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Military Law Research

This guide provides an overview of research strategies and resources for military law courses at UNC School of Law, including military justice, the law of armed conflict, and national security law.

Uniform Code of Military Justice

Uniform Code of Military Justice

Uniform Code of Military Justice

Enacted by Congress in 1950, the Uniform Code of Military Justice (UCMJ) is the foundation of military justice law in the United States. It underwent a major revision in 1968 and is codified at 10 U.S.C. Ch. 47. You can access the UCMJ from a variety of different legal resources:

  • GovInfo: Provides access to an authenticated version of the U.S Code in PDF format. It is a reliable source for obtaining the text of the UCMJ itself, but you will not find any additional supporting or explanatory materials. (Free online resource.) 
  • Lexis Advance: Provides access to the United States Code Service, an annotated version of the U.S. Code. Annotated codes can be useful tools for the legal researcher because they connect the UCMJ to related primary and secondary source materials. (Access limited to UNC Law Faculty and Students.)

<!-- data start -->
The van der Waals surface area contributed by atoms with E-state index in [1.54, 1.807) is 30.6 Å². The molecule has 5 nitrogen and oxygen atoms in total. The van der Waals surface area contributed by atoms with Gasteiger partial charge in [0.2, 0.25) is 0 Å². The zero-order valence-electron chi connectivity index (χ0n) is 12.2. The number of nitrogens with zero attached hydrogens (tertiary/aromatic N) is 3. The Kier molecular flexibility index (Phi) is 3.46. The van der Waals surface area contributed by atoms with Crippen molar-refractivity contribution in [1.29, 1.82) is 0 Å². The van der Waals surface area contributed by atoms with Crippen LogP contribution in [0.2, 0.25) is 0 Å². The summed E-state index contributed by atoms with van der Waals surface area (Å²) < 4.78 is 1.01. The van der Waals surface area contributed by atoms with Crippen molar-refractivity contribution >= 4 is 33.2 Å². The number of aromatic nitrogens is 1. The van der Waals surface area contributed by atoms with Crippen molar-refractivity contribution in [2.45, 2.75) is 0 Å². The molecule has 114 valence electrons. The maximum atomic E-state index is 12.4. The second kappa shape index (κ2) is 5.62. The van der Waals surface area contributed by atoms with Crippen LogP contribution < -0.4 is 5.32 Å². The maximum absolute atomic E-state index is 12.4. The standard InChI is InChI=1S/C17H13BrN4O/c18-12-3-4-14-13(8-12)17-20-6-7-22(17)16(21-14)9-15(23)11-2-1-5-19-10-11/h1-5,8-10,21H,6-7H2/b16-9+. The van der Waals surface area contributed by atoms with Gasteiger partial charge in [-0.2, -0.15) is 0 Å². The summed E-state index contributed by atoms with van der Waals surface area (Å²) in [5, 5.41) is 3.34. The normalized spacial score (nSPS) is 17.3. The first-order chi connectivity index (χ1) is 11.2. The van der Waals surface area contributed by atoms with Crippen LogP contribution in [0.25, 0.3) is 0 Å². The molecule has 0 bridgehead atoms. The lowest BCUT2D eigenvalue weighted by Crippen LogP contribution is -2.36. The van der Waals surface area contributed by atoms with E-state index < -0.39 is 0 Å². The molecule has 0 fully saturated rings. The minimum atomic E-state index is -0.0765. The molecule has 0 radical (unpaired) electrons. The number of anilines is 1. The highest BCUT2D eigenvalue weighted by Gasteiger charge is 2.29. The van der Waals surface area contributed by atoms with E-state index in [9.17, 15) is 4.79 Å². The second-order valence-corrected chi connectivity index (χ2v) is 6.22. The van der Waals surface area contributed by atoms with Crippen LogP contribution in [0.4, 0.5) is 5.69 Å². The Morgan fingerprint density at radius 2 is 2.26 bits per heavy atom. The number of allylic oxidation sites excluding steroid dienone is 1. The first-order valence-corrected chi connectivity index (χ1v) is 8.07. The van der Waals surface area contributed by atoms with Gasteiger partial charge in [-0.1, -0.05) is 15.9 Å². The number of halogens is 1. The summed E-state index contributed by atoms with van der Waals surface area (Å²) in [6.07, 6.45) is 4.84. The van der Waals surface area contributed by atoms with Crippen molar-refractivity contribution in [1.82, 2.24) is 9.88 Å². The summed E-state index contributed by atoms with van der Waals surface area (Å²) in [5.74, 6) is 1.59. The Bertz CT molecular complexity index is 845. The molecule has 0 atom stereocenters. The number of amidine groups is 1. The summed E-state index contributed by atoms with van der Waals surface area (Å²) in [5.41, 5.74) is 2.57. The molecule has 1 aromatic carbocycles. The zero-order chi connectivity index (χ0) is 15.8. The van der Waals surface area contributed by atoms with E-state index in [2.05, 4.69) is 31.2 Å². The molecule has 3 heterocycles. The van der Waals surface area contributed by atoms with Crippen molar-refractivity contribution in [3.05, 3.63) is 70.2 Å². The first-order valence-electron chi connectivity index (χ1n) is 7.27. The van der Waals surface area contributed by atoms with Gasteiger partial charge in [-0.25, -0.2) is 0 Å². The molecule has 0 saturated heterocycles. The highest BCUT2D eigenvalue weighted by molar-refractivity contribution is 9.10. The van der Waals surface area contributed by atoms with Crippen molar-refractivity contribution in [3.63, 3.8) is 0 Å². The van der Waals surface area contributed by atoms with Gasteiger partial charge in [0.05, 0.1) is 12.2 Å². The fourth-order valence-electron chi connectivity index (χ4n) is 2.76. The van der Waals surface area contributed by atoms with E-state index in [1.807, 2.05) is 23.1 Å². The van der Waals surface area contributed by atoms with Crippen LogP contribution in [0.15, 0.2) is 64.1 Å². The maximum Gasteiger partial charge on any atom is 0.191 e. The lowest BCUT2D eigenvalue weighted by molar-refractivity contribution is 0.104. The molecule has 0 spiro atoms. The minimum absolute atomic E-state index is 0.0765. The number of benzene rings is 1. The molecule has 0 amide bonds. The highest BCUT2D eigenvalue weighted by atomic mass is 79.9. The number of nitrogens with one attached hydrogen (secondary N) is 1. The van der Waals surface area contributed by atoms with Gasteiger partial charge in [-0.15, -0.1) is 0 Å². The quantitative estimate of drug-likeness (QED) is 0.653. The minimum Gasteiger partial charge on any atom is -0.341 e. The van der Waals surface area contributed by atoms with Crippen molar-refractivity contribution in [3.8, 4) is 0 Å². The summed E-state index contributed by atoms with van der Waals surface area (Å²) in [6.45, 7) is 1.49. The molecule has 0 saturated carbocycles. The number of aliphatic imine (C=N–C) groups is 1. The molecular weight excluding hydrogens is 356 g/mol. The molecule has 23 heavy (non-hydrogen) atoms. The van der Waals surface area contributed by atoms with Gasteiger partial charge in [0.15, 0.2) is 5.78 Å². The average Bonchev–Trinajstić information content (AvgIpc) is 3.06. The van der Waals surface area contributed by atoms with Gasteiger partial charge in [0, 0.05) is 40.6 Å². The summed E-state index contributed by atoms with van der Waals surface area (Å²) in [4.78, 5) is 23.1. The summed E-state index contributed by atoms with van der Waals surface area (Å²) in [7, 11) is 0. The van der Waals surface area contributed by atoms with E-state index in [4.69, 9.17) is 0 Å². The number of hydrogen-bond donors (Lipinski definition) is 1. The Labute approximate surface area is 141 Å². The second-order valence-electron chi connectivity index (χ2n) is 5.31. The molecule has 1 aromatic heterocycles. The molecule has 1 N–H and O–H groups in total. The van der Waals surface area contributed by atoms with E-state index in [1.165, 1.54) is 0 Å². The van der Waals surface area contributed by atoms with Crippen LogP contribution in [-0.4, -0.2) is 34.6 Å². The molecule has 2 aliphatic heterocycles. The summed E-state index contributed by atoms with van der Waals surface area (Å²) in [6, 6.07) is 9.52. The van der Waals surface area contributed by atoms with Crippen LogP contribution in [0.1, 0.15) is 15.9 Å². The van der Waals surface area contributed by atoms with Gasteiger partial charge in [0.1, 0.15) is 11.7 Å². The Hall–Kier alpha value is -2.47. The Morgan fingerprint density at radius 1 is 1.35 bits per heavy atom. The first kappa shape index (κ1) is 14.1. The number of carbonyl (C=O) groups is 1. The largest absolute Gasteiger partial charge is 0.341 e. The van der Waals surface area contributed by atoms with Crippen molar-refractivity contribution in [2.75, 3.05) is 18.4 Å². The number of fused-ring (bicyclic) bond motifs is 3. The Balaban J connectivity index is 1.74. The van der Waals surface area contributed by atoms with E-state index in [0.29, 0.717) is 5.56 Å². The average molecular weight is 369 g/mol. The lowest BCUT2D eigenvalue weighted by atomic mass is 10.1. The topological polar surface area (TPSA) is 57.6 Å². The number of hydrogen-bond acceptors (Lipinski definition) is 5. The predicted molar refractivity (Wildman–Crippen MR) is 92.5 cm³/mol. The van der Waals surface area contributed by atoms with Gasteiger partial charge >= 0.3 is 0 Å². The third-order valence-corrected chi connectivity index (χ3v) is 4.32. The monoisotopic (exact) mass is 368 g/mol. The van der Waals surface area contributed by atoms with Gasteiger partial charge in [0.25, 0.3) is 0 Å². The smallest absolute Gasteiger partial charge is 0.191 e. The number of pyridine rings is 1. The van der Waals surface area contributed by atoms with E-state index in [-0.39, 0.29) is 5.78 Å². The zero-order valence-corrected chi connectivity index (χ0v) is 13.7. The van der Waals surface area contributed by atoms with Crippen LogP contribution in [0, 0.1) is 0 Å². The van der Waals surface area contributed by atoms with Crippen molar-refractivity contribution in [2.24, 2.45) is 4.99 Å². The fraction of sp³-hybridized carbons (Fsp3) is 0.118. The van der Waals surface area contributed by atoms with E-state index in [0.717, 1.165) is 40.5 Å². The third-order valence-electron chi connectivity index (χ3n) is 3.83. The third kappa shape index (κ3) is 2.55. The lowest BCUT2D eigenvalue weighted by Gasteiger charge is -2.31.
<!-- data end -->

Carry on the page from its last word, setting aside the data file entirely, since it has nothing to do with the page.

• Westlaw Edge: Provides access to the United States Code Annotated, an annotated version of the U.S. Code. Annotated codes can be useful tools for the legal researcher because they connect the UCMJ to related primary and secondary source material. (Access limited to UNC Law Faculty and Students.)
UCMJ Legislative History

Legislative history is one source for researching legislative intent behind a statute. The Congressional Record, House and Senate Reports, and hearings are all forms of legislative history records that enable a legal researcher to track the discussion and debate surrounding a new law and obtain a clearer understanding of legislators' intent in passing the law.

Military justice legal researchers have multiple database options for locating a compiled legislative history of the Uniform Code of Military Justice (1950). The following resources all provide compiled legislative histories:

  • Law Library of Congress - Military Legal Resources: The U.S. Army Judge Advocate General's Legal Center & School Library maintains a comprehensive legislative history of the UCMJ. The homepage for the project also provides access to several other major military justice statutes, including the Military Justice Acts of 1968 and 1983. The full legislative history for the UCMJ can be accessed at this link. (Free online resource.)
  • HeinOnline: HeinOnline also provides access to the Index & Legislative History of the UCMJ (1950). This collection contains hearings transcripts, and the House and Senate Reports.  (Available to the UNC Community.)